Purchase this article with an account.
M. C. Ashwin, K. Zhang, D. Rushlow, H. Dimaras, B. L. Gallie; Transmission of a High-Penetrance RB1 Gene Mutation From Parent to Offspring, Resulting in Low-Penetrance Mutation Due to Meiotic Recombination. Invest. Ophthalmol. Vis. Sci. 2009;50(13):1694.
Download citation file:
© ARVO (1962-2015); The Authors (2016-present)
A man with a history of isolated bilateral retinoblastoma was tested for a germline RB1 mutation in the blood, using quantitative multiplex-PCR (QM-PCR), reverse-transcriptase PCR (RT-PCR), long-range PCR and sequencing analysis, as previously described. [Richter 2003] Once his mutation was identified, blood from his adult son, who was not affected with retinoblastoma but has been diagnosed with lymphoma, was tested for the presence of the same mutation.
Using QM-PCR, the father’s RB1 mutation was identified as a deletion of exons 8-11 (g.59650_65506 del5857). RT-PCR showed that 50% of his mRNA transcripts skipped exons 8-11. Long range PCR showed a deletion of 5.8 kb of genomic DNA from the splice acceptor site preceding exon 8 to the beginning of intron 11. The son was found to carry a deletion around the same size as his father’s, but in a different region of the RB1 gene, from the middle of intron 6 to the splice acceptor region preceding exon 8 (g.54165_59641del5477). RT-PCR showed a normal transcript, as well as a mutant transcript with in-frame skipping of exon 7. Additionally, DNA showed that the normal exon 8 splice accepter site was destroyed by a deletion of nucleotides CAGAA and insertion of nucleotides TAT (g.59648_59652delCAGAAinsTAT), leading to probable activation of a cryptic splice acceptor site 6 bases downstream in exon 8 (splice score 84.8). Use of this cryptic splice acceptor site would lead to the inclusion of exon 8 (with an in-frame deletion of its first 6 base pairs) in the RB1 transcript.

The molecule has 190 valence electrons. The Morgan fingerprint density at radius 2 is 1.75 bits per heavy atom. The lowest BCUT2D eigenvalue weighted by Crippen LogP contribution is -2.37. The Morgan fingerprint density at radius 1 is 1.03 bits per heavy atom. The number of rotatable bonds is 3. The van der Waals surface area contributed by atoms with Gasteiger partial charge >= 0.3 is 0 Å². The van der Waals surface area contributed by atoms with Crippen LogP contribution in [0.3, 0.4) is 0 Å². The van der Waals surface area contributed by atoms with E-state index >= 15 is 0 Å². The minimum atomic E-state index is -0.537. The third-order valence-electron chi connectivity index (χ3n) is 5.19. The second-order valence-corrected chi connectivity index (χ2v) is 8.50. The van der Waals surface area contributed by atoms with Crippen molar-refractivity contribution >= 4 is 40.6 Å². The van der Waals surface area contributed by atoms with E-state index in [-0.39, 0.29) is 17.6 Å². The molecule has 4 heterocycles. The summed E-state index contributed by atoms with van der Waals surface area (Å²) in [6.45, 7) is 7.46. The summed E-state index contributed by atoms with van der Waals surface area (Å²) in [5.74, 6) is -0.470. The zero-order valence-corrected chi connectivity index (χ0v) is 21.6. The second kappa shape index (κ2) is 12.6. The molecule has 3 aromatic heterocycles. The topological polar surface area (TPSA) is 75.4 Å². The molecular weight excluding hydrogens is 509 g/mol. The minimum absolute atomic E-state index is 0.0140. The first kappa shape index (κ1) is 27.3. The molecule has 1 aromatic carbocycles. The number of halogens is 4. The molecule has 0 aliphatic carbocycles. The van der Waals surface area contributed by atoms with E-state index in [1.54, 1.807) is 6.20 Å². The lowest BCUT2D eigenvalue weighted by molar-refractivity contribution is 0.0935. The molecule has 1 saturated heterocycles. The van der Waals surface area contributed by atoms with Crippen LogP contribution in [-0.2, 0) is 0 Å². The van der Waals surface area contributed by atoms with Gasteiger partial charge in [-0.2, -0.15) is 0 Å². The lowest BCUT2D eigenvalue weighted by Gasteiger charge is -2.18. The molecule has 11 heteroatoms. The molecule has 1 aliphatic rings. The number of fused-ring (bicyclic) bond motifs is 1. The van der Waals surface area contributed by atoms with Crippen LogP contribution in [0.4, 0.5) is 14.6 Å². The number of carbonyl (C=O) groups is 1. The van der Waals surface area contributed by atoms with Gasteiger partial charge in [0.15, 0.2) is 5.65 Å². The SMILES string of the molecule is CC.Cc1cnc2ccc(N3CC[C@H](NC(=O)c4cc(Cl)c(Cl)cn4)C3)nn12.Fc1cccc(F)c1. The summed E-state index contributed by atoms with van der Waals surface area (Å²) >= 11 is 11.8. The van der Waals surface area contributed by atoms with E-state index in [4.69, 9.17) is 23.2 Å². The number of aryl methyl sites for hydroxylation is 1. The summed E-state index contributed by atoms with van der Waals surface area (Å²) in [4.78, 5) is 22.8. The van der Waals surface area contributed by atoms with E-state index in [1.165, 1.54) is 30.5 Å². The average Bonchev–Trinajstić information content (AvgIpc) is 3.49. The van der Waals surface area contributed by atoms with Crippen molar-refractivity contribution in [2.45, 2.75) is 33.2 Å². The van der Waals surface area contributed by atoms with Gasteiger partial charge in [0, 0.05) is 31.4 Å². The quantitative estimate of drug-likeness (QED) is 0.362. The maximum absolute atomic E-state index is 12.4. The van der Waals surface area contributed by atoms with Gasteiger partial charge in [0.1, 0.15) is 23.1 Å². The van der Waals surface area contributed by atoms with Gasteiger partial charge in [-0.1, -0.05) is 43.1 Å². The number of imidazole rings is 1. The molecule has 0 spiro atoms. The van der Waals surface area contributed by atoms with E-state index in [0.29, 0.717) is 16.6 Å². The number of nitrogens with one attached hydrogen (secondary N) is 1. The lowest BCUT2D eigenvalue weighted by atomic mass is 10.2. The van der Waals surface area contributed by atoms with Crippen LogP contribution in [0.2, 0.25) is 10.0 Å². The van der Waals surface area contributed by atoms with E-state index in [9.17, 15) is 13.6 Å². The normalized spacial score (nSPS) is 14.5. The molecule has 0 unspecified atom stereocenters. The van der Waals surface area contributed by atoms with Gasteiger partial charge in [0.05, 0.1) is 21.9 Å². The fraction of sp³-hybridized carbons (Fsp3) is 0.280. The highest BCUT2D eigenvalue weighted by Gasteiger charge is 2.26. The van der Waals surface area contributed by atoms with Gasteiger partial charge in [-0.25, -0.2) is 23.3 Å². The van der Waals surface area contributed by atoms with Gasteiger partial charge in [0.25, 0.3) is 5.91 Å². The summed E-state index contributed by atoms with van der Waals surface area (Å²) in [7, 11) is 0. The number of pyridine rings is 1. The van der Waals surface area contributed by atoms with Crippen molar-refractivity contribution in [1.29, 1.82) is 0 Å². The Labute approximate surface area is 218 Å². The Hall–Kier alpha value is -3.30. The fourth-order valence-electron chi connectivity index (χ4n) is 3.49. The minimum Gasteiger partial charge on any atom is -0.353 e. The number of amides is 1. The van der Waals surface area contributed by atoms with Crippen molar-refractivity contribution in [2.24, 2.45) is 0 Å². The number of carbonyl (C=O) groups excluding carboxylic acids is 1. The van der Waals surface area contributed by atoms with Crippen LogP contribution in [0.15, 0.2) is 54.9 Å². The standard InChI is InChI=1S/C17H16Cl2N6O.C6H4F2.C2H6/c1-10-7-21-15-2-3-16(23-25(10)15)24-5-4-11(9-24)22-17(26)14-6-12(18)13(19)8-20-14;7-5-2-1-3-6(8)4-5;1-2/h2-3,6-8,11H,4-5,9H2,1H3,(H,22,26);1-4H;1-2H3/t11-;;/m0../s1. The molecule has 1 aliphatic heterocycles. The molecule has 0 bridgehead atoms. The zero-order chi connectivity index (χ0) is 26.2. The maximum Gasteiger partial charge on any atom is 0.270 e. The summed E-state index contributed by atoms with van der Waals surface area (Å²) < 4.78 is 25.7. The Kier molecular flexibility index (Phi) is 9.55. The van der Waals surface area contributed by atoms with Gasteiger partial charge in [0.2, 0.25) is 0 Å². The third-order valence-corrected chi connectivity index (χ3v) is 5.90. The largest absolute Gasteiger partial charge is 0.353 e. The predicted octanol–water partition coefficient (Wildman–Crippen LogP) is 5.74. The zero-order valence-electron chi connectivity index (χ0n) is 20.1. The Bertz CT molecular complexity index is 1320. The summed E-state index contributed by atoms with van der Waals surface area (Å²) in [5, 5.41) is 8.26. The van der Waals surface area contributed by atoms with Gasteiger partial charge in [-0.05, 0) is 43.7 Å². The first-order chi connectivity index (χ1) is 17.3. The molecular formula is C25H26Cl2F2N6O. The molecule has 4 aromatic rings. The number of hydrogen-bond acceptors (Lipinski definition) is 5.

The new position of the genomic deletion in the son is believed to have occurred during meiosis as a result of an aberrant cross-over event involving the father’s deleted allele, leading to an mRNA transcript with an in-frame deletion of exon 7 and six bases of exon 8. Such a meiotic event likely caused a "null" RB1 mutation to convert to a low penetrance retinoblastoma mutation in the second generation. However, the risk of retinoblastoma in future offspring is still significant.
This PDF is available to Subscribers Only